There is no gainsaying the perception that one should never underestimate potential adversaries. China is arriving with considerable speed and heft and will continue to relentlessly pursue its geopolitical objectives until its demographic profile and internal problems catches up with its ambitions. But let us not be blindsided by optical power which is effective only in the make-believe world of deterrence where military can wear the cloak of strength via technological mirages. With the recent statement(s) of the Chief of Army Staff that, “China has arrived” and ongoing overtures by the political leadership towards China (including offloading of our traditional stance with regard to the Tibetans in India, silence and denial about Doklam 2.0) I would suspect that Indian statecraft has been impacted by the glare of China’s optical power. If true, India is on the menu instead of being at the global and regional geopolitical table.


shiv
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Re: Latest Chinese boast: should we shiver or die laughing?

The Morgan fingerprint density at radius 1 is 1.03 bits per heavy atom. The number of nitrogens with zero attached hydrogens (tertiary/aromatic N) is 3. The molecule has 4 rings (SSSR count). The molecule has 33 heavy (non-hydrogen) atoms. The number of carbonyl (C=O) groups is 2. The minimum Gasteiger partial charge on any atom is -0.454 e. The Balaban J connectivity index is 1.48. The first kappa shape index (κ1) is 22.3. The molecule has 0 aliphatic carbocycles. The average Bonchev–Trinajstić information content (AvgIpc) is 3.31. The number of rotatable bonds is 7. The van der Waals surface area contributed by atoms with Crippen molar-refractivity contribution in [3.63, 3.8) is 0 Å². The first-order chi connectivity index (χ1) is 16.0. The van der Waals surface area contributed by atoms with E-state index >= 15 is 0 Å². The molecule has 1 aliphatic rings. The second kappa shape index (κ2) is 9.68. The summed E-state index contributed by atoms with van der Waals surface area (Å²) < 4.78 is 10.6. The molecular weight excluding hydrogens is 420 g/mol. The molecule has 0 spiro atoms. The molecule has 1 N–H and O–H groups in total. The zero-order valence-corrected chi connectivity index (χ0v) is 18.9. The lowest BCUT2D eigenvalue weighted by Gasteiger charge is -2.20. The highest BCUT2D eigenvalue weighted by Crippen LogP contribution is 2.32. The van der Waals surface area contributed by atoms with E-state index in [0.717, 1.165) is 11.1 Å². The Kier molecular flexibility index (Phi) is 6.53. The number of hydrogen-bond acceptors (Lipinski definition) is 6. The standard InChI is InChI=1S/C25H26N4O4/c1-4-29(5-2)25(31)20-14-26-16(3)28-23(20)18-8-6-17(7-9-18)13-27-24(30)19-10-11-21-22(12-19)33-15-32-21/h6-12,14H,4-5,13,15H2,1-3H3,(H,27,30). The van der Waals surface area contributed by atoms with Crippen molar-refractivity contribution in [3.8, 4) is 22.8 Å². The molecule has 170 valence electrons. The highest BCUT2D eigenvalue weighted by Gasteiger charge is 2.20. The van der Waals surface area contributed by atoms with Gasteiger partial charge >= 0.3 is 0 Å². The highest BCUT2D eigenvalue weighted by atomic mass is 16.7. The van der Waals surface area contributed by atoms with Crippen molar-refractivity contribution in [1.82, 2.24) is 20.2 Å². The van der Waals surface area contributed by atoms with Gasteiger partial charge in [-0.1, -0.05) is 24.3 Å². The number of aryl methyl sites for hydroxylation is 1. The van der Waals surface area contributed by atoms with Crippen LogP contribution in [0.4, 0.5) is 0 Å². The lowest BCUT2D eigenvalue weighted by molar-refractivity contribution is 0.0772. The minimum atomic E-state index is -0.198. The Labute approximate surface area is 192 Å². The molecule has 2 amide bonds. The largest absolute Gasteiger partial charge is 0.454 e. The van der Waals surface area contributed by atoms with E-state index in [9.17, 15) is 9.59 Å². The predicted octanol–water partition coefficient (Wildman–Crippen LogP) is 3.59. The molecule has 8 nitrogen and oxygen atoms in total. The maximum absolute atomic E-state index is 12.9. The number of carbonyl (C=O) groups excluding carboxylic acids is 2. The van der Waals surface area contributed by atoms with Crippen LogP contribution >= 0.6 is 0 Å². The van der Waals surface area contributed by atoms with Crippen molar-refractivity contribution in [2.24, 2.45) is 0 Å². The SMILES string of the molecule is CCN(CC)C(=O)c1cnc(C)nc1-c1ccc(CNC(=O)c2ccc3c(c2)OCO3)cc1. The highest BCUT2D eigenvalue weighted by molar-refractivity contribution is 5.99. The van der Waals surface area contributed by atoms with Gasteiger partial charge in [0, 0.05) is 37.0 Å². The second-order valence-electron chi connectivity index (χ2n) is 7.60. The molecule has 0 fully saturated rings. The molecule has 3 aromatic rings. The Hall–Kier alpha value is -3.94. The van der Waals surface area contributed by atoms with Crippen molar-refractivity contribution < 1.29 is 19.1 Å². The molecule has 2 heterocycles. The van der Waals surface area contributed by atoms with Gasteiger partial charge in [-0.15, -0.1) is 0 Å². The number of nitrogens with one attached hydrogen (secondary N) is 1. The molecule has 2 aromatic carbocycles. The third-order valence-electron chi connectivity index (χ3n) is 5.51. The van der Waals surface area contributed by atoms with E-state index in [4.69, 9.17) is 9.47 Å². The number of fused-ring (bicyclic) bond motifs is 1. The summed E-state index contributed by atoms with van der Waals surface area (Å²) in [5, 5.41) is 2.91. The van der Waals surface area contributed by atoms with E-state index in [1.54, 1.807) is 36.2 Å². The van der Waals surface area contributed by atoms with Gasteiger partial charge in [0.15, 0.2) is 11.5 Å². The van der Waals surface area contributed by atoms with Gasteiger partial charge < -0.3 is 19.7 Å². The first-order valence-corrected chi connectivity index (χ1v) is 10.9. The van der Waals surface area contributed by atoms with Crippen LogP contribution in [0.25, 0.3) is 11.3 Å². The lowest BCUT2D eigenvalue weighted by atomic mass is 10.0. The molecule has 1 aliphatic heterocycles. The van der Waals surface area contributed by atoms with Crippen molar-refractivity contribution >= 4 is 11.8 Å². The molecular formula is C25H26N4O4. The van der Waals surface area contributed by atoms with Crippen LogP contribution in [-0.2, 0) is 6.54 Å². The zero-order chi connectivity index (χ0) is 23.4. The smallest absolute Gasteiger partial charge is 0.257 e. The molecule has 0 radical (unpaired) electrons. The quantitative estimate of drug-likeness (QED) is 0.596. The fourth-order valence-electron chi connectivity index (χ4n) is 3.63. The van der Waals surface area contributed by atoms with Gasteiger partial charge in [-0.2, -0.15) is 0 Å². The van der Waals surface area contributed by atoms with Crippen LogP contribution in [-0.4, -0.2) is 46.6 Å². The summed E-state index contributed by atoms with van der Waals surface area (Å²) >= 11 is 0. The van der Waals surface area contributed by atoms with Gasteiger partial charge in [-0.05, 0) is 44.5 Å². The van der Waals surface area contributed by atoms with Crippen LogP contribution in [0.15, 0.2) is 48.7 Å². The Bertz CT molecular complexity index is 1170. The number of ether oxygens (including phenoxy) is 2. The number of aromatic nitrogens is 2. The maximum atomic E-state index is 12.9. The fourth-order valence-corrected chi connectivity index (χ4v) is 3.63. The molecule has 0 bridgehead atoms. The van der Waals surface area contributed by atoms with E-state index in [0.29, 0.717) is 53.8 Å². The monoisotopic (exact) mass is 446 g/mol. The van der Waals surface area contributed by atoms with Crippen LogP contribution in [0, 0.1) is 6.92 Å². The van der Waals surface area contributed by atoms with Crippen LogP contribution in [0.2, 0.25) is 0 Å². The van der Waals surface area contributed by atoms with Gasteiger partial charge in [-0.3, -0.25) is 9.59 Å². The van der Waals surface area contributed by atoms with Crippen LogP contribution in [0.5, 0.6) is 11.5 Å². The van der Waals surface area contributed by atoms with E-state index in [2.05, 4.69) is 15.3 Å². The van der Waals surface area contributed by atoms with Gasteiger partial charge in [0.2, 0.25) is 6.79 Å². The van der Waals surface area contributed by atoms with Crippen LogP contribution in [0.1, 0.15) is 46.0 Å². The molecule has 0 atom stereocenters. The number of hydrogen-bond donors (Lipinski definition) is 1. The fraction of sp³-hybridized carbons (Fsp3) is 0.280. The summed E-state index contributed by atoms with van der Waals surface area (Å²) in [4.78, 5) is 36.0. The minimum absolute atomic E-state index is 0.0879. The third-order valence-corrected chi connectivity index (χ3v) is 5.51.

Postby shiv » 01 Apr 2018 11:26

Serious question: If drones and robotic weapons can win and hold territory - why the hell are the Chinese putting troops in Doklam?

Khalsa
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Re: Latest Chinese boast: should we shiver or die laughing?

Postby Khalsa » 01 Apr 2018 13:09

^^^ Responding with this.

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Feel free to replace artillery with whatever you feel like.
Occupation, the actual muscling and taking over of the soil is conducted by the occupiers.

shiv
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Re: Latest Chinese boast: should we shiver or die laughing?

Postby shiv » 01 Apr 2018 14:00

but but but but but - people are telling me that LOC/LAC/border can be kept safe with drones.

Mukesh.Kumar
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Re: Latest Chinese boast: should we shiver or die laughing?

Postby Mukesh.Kumar » 01 Apr 2018 18:39

Well the Chinese and their photo-ops. Capshun Time plizzz